NASHVILLE, Tenn. (AP, abc24.com) - Nashville health officials will use a nearly $5 million federal grant to teach men how to be better fathers.
The program is expected to last three years and yield social and economic benefits for families and the city.
The $4.8 million grant will fund programs in North and East Nashville in neighborhoods where the proportion of single-parent homes is 60 percent, according to The Tennessean.
Joshua Talley is a father of four who formed his own support group after a first marriage that was wracked by tensions. That marriage at 20 ended after Talley worked two jobs to support his then-wife and infant daughter. When he intended to marry again, Talley went through a Metro Health Department boot camp for new fathers and lined up mentors to help him. He also completed his GED.
"I've learned to show my kids so much more love," said Talley, whose children are now 14, 11, 6 and 1. "This new program will give men the tools they need to be a better father and will improve our communities. I would have learned so much if I knew of something like this when I was growing up."
Among issues the program will address are job training, anger management, relationship building and finishing school.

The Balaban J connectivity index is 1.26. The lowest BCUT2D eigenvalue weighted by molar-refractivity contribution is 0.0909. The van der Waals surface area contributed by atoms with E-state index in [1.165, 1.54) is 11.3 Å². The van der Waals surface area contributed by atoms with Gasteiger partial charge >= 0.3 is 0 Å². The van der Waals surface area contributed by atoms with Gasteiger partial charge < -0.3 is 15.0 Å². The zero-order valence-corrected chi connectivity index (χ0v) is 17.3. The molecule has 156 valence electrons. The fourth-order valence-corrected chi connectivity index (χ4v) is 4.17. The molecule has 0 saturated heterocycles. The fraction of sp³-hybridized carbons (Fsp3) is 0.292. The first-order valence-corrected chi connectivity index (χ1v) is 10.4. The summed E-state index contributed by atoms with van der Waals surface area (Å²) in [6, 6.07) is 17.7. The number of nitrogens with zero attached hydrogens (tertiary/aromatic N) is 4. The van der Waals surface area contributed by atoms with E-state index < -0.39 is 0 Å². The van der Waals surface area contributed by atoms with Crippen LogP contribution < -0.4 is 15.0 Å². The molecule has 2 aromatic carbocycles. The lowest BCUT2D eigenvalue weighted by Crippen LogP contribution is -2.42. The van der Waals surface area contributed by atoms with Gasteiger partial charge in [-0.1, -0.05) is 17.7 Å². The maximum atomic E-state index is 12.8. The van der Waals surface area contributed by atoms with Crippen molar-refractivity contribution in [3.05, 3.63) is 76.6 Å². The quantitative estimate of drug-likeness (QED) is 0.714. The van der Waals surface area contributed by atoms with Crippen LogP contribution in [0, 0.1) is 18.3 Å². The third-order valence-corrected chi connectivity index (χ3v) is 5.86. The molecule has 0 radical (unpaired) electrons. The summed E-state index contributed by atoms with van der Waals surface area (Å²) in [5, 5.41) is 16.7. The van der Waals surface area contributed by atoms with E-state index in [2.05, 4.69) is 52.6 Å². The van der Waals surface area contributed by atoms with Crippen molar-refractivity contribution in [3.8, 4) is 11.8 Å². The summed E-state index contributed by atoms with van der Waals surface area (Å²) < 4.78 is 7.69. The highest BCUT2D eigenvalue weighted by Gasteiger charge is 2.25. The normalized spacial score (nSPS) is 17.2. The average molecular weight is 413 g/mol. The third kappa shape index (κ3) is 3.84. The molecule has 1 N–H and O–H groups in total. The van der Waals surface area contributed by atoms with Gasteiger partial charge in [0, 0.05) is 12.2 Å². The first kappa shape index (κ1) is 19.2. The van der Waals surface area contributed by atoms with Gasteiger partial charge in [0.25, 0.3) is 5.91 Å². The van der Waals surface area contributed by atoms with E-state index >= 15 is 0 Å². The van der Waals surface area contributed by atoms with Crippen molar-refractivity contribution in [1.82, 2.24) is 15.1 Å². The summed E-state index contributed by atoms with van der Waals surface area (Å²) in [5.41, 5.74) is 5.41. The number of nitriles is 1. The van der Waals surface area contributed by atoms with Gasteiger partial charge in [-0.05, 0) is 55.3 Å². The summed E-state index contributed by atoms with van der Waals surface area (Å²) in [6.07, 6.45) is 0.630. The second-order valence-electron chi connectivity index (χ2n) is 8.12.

David Thomas, relationship author and director of counseling for men and boys at Daystar Counseling, said being a father wouldn't be so overwhelming if men had more good information about it.
"A lot of men didn't have a great road map and were parented by men who were not involved in the day-to-day parenting," Thomas said.
Experts point to better educational outcomes, emotional security and fewer behavioral problems among children with healthy family lives that include their fathers.
Thomas is not involved with the New Life Project being administered by the Metro Health Department.
Nashville and 119 other recipients will share in $119 million in grants under the Children & Families section of the U.S. Department of Health and Human Services.
The program will begin in January.
Information from: The Tennessean, http://www.tennessean.com